04.07.2019 Successful renewal of our project: Phase 2 for the Mountain Exile Hypothesis

Photo: FOR 2358

Searching for the worlds earliest human settlement in the Ethiopian highlands

The German Research Association (Deutsche Forschungsgemeinschaft - DFG) extends the work of the research unit 2358 „Mountain Exile Hypothesis“ led by researchers from Philipps-University Marburg. The research group investigates since when humans settled in highlands and shaped the landscape there. The study area is located in today’s Ethiopia, where the researches presume the world’s earliest human settlements at the highlands because of its spatial proximity to the beginnings of human life. The research unit is funded with 3 Million Euro for the next three years.

The “Bale Mountains” are a mountain plateau in eastern Africa, which peak reaches 4.300 m. On the whole continent there is no larger, enclosed alpine landscape. “The mountains are because of its seclusion especially rich in endemic species, as well as in flora as in fauna, which worldwide only exist in that place.” , explains the Marburg Ecologist Dr. Lars Opgenoorth. Together with Prof. Dr. Georg Miehe and Prof. Dr. Thomas Nauss, he is one of the three speakers of the research group. This great diversity is also a reason, why the Bale Mountains like many highlands worldwide, are said to be still natural and undisturbed by human influence. “With our research we want to investigate, if the perception of an undisturbed nature environment is true. Or if instead it has been a man-made environment since several thousand years.” , says the Marburger Biologist. “Within our work in Phase 1 it became clear, that the humans in fact have settled very early in the highlands. Because of that, in Phase 2 the main focus will be on what made the human settle there and to which extent the early hunter and gathers formed the landscape by fire.”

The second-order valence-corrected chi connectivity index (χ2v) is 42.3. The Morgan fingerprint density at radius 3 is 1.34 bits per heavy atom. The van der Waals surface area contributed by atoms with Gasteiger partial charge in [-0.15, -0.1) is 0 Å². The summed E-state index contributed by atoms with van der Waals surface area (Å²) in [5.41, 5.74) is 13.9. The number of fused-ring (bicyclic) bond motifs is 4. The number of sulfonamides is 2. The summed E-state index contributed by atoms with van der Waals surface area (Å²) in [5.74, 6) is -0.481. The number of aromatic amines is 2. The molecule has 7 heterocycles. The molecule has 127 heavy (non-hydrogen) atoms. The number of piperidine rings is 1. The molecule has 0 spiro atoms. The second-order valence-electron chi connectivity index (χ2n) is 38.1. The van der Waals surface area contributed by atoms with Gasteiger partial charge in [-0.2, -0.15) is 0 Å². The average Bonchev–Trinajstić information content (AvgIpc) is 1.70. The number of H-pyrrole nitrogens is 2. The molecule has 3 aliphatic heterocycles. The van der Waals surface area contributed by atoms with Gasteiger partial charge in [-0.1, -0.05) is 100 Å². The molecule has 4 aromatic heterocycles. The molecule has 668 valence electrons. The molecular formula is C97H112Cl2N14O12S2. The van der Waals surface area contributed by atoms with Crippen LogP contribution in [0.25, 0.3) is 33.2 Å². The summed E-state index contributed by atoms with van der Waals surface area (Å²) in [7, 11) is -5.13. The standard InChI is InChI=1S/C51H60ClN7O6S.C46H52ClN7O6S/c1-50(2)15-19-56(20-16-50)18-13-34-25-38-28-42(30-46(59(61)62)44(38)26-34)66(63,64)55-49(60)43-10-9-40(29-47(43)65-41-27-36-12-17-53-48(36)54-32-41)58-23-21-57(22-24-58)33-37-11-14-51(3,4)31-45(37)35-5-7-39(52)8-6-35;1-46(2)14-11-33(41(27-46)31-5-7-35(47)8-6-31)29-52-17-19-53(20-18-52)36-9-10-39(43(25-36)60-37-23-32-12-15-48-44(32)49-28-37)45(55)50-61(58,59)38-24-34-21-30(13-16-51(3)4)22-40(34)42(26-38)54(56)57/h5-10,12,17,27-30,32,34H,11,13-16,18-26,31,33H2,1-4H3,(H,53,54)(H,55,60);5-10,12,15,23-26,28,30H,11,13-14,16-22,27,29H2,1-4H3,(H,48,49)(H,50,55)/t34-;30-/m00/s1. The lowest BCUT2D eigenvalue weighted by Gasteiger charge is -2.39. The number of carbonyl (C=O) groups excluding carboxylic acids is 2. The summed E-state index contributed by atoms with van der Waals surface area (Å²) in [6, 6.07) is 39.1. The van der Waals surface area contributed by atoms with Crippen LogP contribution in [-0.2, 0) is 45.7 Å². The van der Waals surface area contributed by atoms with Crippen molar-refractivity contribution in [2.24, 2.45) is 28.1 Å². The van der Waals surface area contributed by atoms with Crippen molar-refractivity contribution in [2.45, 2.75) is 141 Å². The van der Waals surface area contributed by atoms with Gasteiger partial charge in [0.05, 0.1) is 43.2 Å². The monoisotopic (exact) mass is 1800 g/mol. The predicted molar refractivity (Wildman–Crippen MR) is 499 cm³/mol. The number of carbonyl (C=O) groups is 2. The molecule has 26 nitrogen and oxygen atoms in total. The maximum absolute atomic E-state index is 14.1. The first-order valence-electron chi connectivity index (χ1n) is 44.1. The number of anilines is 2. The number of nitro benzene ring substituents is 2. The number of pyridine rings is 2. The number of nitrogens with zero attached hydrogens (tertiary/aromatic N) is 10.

Research Units funded by the DFG allow researchers to dedicate themselves to recent and urging questions in their specific fields and establish innovative working directions. The intent with the title: „The Mountain Exile Hypothesis: How Humans Benefited from and Re-shaped African High Altitude Ecosystems During Quaternary Climate Changes” brings togethers the researches from the departments of Biology and Geography of the Philipps-University and working groups from Cologne, Bayreuth, Halle, Dresden, Bern, Aberystwyth, Paris und Addis Ababa, Ethiopia. As well as the three speakers, Prof. Dr. Georg Miehe (Biogeography), vice president Prof. Dr. Thomas Nauss (Environmental Informatics) und Dr. Lars Opgenoorth (Ecology),Prof. Dr. Nina Farwig und Dr. Dana Schabo (both in Nature Conservation) are part in the research unit from Philipps-University.

Press release from Deutschen Forschungsgemeinschaft

Contact:

Dr. Lars Opgenoorth
Fachgebiet Ökologie
Tel.: 06421 28-22080
E-Mail:

Professor Dr. Thomas Nauss
Fachgebiet Umweltinformatik
Tel.: 06421 28-25980
E-Mail:

Professor Dr. Georg Miehe
Fachgebiet Biogeographie
Tel.: 06421 28-24263
E-Mail:

Katinka Thielsen
Coordinator of the RU 2358
Tel.: 06421 28-24222
Email: